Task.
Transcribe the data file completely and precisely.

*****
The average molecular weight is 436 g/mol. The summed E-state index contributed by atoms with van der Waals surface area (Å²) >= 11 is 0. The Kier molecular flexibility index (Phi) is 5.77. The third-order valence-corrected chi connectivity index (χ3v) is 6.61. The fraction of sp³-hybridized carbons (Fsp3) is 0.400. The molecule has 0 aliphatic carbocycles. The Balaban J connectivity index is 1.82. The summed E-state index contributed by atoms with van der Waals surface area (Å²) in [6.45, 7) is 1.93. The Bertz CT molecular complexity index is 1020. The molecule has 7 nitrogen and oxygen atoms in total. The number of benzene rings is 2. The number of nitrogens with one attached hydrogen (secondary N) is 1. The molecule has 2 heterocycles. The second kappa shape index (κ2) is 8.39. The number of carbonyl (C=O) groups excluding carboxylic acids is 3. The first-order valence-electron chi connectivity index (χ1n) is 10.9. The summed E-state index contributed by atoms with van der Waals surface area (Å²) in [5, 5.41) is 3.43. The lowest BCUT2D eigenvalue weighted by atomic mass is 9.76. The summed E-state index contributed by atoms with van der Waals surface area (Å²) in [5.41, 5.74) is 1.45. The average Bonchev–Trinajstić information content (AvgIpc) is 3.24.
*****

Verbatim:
The average molecular weight is 436 g/mol. The summed E-state index contributed by atoms with van der Waals surface area (Å²) >= 11 is 0. The Kier molecular flexibility index (Phi) is 5.77. The third-order valence-corrected chi connectivity index (χ3v) is 6.61. The fraction of sp³-hybridized carbons (Fsp3) is 0.400. The molecule has 0 aliphatic carbocycles. The Balaban J connectivity index is 1.82. The summed E-state index contributed by atoms with van der Waals surface area (Å²) in [6.45, 7) is 1.93. The Bertz CT molecular complexity index is 1020. The molecule has 7 nitrogen and oxygen atoms in total. The number of benzene rings is 2. The number of nitrogens with one attached hydrogen (secondary N) is 1. The molecule has 2 heterocycles. The second kappa shape index (κ2) is 8.39. The number of carbonyl (C=O) groups excluding carboxylic acids is 3. The first-order valence-electron chi connectivity index (χ1n) is 10.9. The summed E-state index contributed by atoms with van der Waals surface area (Å²) in [5, 5.41) is 3.43. The lowest BCUT2D eigenvalue weighted by atomic mass is 9.76. The summed E-state index contributed by atoms with van der Waals surface area (Å²) in [5.41, 5.74) is 1.45. The average Bonchev–Trinajstić information content (AvgIpc) is 3.24.